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The Controlled Substances Act (CSA) is a federal law that regulates the manufacture, importation, possession, use, and distribution of certain narcotics, stimulants, depressants, hallucinogens, anabolic steroids, and other chemicals in the United States. It was passed by the 91st US Congress as Title II of the Comprehensive Drug Abuse Prevention and Control Act of 1970 and applies to both legal and illegal substances. The CSA created 5 schedules, also known as classifications, which have varying degrees of qualifications for a substance to be included in each.
The scheduling created by the CSA is governed by both the Drug Enforcement Agency (DEA) and the Food and Drug Administration (FDA), who are granted the power to classify or remove substances under the CSA. Classifications under the CSA must include criteria such as potential for abuse, currently accepted medical use, and international treaties.
The Controlled Substances Act outlines the drug scheduling system, which lays out 5 classes of drugs each with different levels of regulation.
Currently, alcohol and tobacco products are not regulated under the CSA.
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There are 5 different scheduling categories under the CSA, the highest being I (1) and the lowest being V (5). Drugs and other substances are scheduled based on three major factors: the potential for abuse, accepted medical use, and potential for addiction. Using these, the DEA and FDA can place drugs in their corresponding categories to help guide legislation and other federal guidelines.
Below is a table that breaks down how drugs are scheduled according to criteria that both the FDA and DEA oversee.
|Potential For Abuse||Accepted Medical Use||Potential For Addiction|
|Schedule I||High||None||Very high, no safe use|
|Schedule II||High||Some||High if abused|
|Schedule III||Medium||Yes||Moderate addiction if abused|
|Schedule IV||Moderate||Yes||Possible if abused|
|Schedule V||Low||Yes||Possible mild addiction if abused|
The DEA uses drug scheduling as a rating system to determine which drugs have a higher potential for abuse. The agency also uses scheduling to determine the charges brought upon those in possession of drugs.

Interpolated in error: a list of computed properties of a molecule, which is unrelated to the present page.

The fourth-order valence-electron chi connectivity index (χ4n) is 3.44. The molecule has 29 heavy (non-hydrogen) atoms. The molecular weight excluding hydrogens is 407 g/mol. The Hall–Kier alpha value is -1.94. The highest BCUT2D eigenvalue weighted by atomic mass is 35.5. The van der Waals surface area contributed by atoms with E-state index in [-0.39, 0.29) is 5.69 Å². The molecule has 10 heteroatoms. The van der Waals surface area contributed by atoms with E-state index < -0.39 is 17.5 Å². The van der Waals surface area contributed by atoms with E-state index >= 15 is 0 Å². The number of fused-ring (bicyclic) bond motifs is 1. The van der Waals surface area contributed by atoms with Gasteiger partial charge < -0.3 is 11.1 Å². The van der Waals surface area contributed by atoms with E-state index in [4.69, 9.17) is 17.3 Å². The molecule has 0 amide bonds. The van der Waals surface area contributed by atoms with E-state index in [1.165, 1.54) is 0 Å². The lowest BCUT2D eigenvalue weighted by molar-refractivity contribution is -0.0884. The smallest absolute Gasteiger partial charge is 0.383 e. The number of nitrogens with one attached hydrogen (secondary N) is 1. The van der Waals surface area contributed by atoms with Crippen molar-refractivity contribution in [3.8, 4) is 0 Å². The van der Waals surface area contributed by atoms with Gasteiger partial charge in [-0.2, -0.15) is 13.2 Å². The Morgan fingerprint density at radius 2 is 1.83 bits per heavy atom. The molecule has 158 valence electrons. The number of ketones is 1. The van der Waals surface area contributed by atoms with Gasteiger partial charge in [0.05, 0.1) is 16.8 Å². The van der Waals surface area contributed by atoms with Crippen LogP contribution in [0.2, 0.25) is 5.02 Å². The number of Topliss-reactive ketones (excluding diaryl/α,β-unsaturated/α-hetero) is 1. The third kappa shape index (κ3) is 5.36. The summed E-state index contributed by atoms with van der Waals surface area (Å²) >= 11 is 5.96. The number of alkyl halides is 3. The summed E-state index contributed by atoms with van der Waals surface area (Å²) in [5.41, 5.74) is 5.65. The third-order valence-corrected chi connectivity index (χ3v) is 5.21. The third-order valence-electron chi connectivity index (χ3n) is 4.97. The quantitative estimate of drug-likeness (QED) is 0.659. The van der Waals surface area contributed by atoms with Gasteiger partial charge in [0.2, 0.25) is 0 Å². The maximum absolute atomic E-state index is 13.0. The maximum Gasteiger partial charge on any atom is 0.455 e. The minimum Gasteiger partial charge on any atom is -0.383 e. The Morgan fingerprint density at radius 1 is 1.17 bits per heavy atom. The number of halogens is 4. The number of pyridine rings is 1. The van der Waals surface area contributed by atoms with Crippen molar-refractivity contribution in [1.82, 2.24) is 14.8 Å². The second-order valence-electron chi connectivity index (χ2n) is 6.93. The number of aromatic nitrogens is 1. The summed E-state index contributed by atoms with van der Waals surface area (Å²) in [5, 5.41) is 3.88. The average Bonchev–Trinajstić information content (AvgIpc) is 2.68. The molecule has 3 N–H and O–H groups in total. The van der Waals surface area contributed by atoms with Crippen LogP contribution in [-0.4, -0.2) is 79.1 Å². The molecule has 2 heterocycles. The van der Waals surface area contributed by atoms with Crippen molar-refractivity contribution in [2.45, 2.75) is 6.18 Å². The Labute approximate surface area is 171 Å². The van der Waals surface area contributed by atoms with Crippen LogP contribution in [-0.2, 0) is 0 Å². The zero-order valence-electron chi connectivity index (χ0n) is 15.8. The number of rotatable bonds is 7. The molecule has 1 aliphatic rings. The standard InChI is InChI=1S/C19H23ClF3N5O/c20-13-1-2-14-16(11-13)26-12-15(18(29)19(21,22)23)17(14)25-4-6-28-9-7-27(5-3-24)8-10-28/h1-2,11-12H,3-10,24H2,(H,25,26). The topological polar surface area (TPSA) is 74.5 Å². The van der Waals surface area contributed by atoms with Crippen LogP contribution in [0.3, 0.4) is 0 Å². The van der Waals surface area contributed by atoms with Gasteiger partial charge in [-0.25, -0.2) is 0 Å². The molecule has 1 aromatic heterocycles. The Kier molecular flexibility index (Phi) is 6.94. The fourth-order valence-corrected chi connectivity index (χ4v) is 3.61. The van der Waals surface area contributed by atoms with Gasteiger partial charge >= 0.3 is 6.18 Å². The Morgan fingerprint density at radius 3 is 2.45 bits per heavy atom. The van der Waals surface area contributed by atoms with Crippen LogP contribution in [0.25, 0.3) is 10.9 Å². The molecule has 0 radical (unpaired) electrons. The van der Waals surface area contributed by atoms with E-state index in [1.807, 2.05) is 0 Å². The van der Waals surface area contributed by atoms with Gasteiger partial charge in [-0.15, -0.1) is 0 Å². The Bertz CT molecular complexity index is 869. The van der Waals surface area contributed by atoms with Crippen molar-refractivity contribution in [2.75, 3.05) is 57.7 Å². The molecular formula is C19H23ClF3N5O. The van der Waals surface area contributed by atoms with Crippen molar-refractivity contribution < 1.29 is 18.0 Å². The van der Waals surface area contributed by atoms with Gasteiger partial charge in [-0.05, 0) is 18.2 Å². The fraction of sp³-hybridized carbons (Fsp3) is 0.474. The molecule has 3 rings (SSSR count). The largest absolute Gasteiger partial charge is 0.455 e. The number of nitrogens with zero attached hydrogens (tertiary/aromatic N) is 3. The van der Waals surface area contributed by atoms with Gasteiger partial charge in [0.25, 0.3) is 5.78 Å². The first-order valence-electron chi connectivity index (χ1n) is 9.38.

Schedule I controlled substances are defined as those having no specified medicinal purposes, lacking accepted safety for use under medical supervision, and having the highest potential for abuse. Drugs in this category may under no circumstances be prescribed by a doctor or medical professional and are subject to strict production quotas by the DEA.
According to criteria set forth by the DEA, a substance does not need to have a similar “high potential for abuse” as a drug like Heroin, for example, to be considered a schedule I drug. This is if its “undisputed” that a certain drug “has no currently accepted medical use in treatment in the United States and a lack of accepted safety for use under medical supervision, […], the drug must remain in schedule I.”
Schedule I Drugs Include:
The key difference between schedule I and II drugs is that the latter have some accepted medicinal use in certain circumstances. Although schedule II substances have a high potential for abuse, most of these drugs have strict guidelines regarding their medicinal purposes when prescribed. Outside of the direct prescription by a practitioner, schedule II drugs may not be dispensed, taken, or distributed for any reason.
Schedule II Drugs Include:
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Drugs under this schedule are those with a moderate to low abuse potential (lower than schedule I and II), a currently accepted medical use, and a low to moderate potential for physical or psychological dependence. Without the direct guidance of a practitioner or healthcare provider, no schedule III drug may be possessed, taken, or distributed for any reason.
Additionally, prescriptions involving schedule III controlled substances may not be filled more than 6 months after the date, or more than 5 times total unless renewed by your practitioner.
Anabolic Steroids and testosterone are among some of the more common drugs that fall in this category. Other examples include: